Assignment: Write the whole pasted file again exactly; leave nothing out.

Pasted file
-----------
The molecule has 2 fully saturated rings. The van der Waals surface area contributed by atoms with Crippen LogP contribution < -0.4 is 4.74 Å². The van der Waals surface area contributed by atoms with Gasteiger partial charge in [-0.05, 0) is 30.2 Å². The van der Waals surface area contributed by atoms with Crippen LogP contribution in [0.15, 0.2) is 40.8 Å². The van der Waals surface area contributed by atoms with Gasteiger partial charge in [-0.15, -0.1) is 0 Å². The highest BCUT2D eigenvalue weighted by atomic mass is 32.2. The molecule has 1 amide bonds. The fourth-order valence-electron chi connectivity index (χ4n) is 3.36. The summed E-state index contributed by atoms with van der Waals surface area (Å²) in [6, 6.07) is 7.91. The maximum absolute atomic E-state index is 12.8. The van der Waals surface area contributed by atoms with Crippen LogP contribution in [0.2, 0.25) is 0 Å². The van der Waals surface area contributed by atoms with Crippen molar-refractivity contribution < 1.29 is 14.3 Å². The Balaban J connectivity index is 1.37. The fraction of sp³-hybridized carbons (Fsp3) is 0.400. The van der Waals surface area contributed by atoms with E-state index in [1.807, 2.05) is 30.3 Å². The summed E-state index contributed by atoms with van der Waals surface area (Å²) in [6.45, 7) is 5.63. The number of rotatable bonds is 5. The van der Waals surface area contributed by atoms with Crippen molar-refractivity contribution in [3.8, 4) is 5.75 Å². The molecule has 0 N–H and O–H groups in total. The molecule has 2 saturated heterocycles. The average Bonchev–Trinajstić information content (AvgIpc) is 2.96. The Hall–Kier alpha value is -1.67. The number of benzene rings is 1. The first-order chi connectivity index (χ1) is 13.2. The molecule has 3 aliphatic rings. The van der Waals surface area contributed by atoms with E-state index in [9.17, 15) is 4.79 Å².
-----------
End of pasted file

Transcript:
The molecule has 2 fully saturated rings. The van der Waals surface area contributed by atoms with Crippen LogP contribution < -0.4 is 4.74 Å². The van der Waals surface area contributed by atoms with Gasteiger partial charge in [-0.05, 0) is 30.2 Å². The van der Waals surface area contributed by atoms with Crippen LogP contribution in [0.15, 0.2) is 40.8 Å². The van der Waals surface area contributed by atoms with Gasteiger partial charge in [-0.15, -0.1) is 0 Å². The highest BCUT2D eigenvalue weighted by atomic mass is 32.2. The molecule has 1 amide bonds. The fourth-order valence-electron chi connectivity index (χ4n) is 3.36. The summed E-state index contributed by atoms with van der Waals surface area (Å²) in [6, 6.07) is 7.91. The maximum absolute atomic E-state index is 12.8. The van der Waals surface area contributed by atoms with Crippen LogP contribution in [0.2, 0.25) is 0 Å². The van der Waals surface area contributed by atoms with Crippen molar-refractivity contribution < 1.29 is 14.3 Å². The Balaban J connectivity index is 1.37. The fraction of sp³-hybridized carbons (Fsp3) is 0.400. The van der Waals surface area contributed by atoms with E-state index in [1.807, 2.05) is 30.3 Å². The summed E-state index contributed by atoms with van der Waals surface area (Å²) in [6.45, 7) is 5.63. The number of rotatable bonds is 5. The van der Waals surface area contributed by atoms with Crippen molar-refractivity contribution in [3.8, 4) is 5.75 Å². The molecule has 0 N–H and O–H groups in total. The molecule has 2 saturated heterocycles. The average Bonchev–Trinajstić information content (AvgIpc) is 2.96. The Hall–Kier alpha value is -1.67. The number of benzene rings is 1. The first-order chi connectivity index (χ1) is 13.2. The molecule has 3 aliphatic rings. The van der Waals surface area contributed by atoms with E-state index in [9.17, 15) is 4.79 Å².